India women's commission chief backs ban on "barbaric" female genital mutilation
NEW DELHI: The head of India's National Commission for Women (NCW) on Monday backed a campaign to outlaw "barbaric" female genital mutilation (FGM), the first official support for the banning of the age-old ritual in the country.
FGM, which can cause serious physical and psychological problems, is more commonly linked to African countries which have led international efforts to end the practice.
Little is known about FGM in India where it is carried out in great secrecy by the close-knit Dawoodi Bohra community - a Shi'ite Muslim sect numbering over one million. Campaigners estimate three-quarters of Bohra girls are cut.
On Monday, which marks International Day of Zero Tolerance to FGM, Lalitha Kumaramangalam, chair of the commission, was handed three Change.org petitions signed by more than 85,000 people calling for a law banning FGM.
"This is a barbaric act and many countries are banning it. Just because something is a social norm does not make it right. These are manifestations of different patriarchal norms,"
"NCW will support all measures to end FGM, including steps to advocate for a law and to do advocacy among the community."
The commission advises the government on policy regarding women's rights and aims to provide a voice for issues ranging from sexual exploitation to employment.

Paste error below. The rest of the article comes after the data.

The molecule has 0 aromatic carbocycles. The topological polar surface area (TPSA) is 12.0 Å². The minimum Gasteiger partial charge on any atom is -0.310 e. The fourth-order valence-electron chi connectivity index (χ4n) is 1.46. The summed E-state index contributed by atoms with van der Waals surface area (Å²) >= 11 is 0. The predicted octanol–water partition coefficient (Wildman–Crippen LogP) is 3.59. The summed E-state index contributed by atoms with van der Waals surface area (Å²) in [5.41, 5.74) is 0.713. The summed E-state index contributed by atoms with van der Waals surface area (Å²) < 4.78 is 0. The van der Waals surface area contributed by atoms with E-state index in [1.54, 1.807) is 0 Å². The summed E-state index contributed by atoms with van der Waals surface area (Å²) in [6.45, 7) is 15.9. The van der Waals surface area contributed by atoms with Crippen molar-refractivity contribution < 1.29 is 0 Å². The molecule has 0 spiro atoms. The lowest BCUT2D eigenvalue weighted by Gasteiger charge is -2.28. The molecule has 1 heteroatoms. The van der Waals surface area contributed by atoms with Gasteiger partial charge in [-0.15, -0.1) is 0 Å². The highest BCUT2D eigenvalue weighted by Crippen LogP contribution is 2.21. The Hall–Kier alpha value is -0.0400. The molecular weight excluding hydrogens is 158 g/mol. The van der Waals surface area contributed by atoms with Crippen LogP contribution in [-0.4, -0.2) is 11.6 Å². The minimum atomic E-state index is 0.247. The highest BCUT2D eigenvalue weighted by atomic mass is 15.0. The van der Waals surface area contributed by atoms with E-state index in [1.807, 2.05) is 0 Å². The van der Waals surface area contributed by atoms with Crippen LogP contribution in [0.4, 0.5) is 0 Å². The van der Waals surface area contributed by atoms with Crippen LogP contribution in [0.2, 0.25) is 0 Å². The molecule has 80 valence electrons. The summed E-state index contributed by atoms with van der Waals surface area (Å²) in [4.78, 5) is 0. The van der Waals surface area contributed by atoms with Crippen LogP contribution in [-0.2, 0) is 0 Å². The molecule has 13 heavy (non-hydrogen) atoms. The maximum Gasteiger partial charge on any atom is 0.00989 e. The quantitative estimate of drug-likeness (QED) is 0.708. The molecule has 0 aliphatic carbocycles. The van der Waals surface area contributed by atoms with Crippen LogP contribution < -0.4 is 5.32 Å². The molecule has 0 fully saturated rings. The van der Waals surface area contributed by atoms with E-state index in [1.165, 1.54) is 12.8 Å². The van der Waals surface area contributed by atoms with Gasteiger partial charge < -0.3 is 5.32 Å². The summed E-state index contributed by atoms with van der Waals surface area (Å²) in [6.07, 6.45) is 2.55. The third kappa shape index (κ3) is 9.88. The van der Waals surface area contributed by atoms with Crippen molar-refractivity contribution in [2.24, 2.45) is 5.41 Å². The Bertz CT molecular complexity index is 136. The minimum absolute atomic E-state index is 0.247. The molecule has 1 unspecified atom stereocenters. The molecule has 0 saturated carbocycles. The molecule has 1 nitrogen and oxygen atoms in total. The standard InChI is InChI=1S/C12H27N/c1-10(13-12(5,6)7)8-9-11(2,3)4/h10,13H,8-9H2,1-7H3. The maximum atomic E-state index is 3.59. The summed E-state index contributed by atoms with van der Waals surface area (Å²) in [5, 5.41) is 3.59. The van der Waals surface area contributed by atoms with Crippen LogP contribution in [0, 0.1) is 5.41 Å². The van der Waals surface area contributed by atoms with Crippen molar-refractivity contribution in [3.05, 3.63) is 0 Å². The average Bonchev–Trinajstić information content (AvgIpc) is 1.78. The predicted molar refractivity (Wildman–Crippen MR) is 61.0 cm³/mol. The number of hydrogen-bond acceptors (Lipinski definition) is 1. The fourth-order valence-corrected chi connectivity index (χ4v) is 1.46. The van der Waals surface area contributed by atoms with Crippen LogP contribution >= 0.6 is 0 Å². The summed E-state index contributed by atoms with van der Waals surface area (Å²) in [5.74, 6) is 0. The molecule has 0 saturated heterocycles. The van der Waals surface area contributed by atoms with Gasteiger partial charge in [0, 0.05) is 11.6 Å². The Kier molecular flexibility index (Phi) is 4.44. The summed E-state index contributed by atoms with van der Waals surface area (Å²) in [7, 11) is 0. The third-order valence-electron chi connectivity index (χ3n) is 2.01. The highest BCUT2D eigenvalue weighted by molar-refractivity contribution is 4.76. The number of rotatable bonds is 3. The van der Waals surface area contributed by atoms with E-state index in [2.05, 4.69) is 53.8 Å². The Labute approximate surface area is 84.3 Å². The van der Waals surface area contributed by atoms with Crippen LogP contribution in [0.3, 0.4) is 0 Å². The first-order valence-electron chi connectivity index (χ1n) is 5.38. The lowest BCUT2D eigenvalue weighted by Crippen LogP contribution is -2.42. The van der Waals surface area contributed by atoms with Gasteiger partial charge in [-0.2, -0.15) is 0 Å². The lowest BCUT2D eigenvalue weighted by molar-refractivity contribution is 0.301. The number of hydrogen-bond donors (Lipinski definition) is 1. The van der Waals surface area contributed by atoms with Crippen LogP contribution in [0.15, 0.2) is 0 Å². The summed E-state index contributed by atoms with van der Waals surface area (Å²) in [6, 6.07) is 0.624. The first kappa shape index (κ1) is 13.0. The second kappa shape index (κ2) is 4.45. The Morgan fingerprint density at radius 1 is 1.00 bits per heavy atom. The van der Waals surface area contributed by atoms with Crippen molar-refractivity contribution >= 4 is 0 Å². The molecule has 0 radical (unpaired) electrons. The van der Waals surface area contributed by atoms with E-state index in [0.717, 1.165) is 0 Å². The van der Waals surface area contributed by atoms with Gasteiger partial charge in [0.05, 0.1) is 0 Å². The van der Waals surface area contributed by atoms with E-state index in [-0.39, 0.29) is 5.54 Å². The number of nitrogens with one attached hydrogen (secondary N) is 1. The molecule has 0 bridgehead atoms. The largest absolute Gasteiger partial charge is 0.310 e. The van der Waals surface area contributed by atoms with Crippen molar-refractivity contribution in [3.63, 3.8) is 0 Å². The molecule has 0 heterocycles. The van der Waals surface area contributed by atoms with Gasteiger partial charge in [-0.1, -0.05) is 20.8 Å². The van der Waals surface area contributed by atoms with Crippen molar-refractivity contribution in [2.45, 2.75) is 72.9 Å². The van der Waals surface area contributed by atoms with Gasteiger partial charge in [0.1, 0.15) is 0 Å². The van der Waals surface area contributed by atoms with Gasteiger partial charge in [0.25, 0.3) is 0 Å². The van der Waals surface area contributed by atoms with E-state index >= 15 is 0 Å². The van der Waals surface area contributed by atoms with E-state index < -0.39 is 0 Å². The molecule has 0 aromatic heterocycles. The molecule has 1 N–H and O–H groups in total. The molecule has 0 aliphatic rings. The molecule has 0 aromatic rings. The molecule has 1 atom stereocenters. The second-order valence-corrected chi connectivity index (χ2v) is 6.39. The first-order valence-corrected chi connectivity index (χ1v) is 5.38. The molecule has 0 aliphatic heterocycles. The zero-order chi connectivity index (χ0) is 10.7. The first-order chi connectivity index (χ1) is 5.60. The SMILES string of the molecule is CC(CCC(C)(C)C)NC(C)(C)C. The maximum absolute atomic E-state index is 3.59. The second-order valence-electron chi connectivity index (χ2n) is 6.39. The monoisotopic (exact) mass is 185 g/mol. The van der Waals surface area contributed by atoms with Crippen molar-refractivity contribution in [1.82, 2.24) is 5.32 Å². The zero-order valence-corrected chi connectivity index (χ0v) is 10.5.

The health and women's ministries were not immediately available to comment on whether a law was under consideration.
Masooma Ranalvi, founder of Speak Out FGM - a group of women from the Bohra community who started two of the petitions - said the commission's support was important as it was the first official backing for the criminalising of FGM in India.
"This is a starting point for us. She (Kumaramangalam) is the first official from the government who has spoken in our favour," said Ranalvi.
"With the NCW chair on our side we hope we can strengthen our armour for the legal and political battles ahead," added Ranalvi, who was cut at the age of seven.
Worldwide, up to 200 million girls and women have undergone FGM, which is carried out in a swathe of Africa and pockets of the Middle East and Asia.
The practice among Indian Dawoodi Bohras hit the headlines in November 2015 when a court in Australia found two members of the diaspora community guilty of cutting two girls. A Bohra religious leader was convicted of being an accessory.
The Dawoodi Bohras are the only Muslim community in India to practise FGM. The ritual - called "khatna" - involves removing part of the clitoris. Although it is not mentioned in the Koran, the Bohras consider it a religious obligation.
A study released on Monday by anti-FGM group Sahiyo found 80 percent of women in the Bohra community globally have been cut.
The online survey - which polled 385 Bohra women in Africa, Asia, Australia and the Middle East - said the main reasons given were religion, to reduce sexual arousal, to maintain tradition, and for hygiene.
It also found that 82 percent of women polled said they would not practise FGM on their daughters - indicating a window for change.